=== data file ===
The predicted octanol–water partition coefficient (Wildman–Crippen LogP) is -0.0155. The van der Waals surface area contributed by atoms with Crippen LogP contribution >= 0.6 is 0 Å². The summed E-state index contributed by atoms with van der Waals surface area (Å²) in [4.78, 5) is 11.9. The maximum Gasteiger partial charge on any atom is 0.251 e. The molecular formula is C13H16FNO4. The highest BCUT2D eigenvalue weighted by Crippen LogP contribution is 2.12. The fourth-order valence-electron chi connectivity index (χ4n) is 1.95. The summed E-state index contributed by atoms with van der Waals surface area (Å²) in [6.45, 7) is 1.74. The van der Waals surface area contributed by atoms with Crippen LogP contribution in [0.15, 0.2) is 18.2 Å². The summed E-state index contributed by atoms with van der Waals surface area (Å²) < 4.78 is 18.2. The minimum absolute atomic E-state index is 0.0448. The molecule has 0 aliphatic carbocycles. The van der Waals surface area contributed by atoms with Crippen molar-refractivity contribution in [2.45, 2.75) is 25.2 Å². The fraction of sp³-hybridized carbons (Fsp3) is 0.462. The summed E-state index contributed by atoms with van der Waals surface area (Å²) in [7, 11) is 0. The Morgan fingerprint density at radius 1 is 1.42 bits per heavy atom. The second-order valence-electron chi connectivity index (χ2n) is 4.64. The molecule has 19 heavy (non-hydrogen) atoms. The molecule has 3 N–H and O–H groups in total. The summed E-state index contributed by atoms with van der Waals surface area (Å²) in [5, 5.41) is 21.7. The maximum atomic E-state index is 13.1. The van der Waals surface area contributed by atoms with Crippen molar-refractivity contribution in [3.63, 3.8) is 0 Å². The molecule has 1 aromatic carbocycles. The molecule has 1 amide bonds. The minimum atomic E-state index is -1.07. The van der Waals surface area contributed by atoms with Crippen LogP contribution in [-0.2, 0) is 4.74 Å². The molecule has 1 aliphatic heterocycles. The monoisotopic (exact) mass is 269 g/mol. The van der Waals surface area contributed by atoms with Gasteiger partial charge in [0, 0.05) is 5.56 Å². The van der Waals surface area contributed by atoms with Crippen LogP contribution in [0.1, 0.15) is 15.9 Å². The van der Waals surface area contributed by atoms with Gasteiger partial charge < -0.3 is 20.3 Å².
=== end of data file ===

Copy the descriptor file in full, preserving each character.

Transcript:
The predicted octanol–water partition coefficient (Wildman–Crippen LogP) is -0.0155. The van der Waals surface area contributed by atoms with Crippen LogP contribution >= 0.6 is 0 Å². The summed E-state index contributed by atoms with van der Waals surface area (Å²) in [4.78, 5) is 11.9. The maximum Gasteiger partial charge on any atom is 0.251 e. The molecular formula is C13H16FNO4. The highest BCUT2D eigenvalue weighted by Crippen LogP contribution is 2.12. The fourth-order valence-electron chi connectivity index (χ4n) is 1.95. The summed E-state index contributed by atoms with van der Waals surface area (Å²) in [6.45, 7) is 1.74. The van der Waals surface area contributed by atoms with Crippen LogP contribution in [0.15, 0.2) is 18.2 Å². The summed E-state index contributed by atoms with van der Waals surface area (Å²) < 4.78 is 18.2. The minimum absolute atomic E-state index is 0.0448. The molecule has 0 aliphatic carbocycles. The van der Waals surface area contributed by atoms with Crippen molar-refractivity contribution in [2.45, 2.75) is 25.2 Å². The fraction of sp³-hybridized carbons (Fsp3) is 0.462. The summed E-state index contributed by atoms with van der Waals surface area (Å²) in [7, 11) is 0. The Morgan fingerprint density at radius 1 is 1.42 bits per heavy atom. The second-order valence-electron chi connectivity index (χ2n) is 4.64. The molecule has 19 heavy (non-hydrogen) atoms. The molecule has 3 N–H and O–H groups in total. The summed E-state index contributed by atoms with van der Waals surface area (Å²) in [5, 5.41) is 21.7. The maximum atomic E-state index is 13.1. The van der Waals surface area contributed by atoms with Crippen molar-refractivity contribution in [3.63, 3.8) is 0 Å². The molecule has 1 aromatic carbocycles. The molecule has 1 amide bonds. The minimum atomic E-state index is -1.07. The van der Waals surface area contributed by atoms with Crippen LogP contribution in [-0.2, 0) is 4.74 Å². The molecule has 1 aliphatic heterocycles. The monoisotopic (exact) mass is 269 g/mol. The van der Waals surface area contributed by atoms with Gasteiger partial charge in [0, 0.05) is 5.56 Å². The van der Waals surface area contributed by atoms with Crippen LogP contribution in [0.1, 0.15) is 15.9 Å². The van der Waals surface area contributed by atoms with Gasteiger partial charge < -0.3 is 20.3 Å².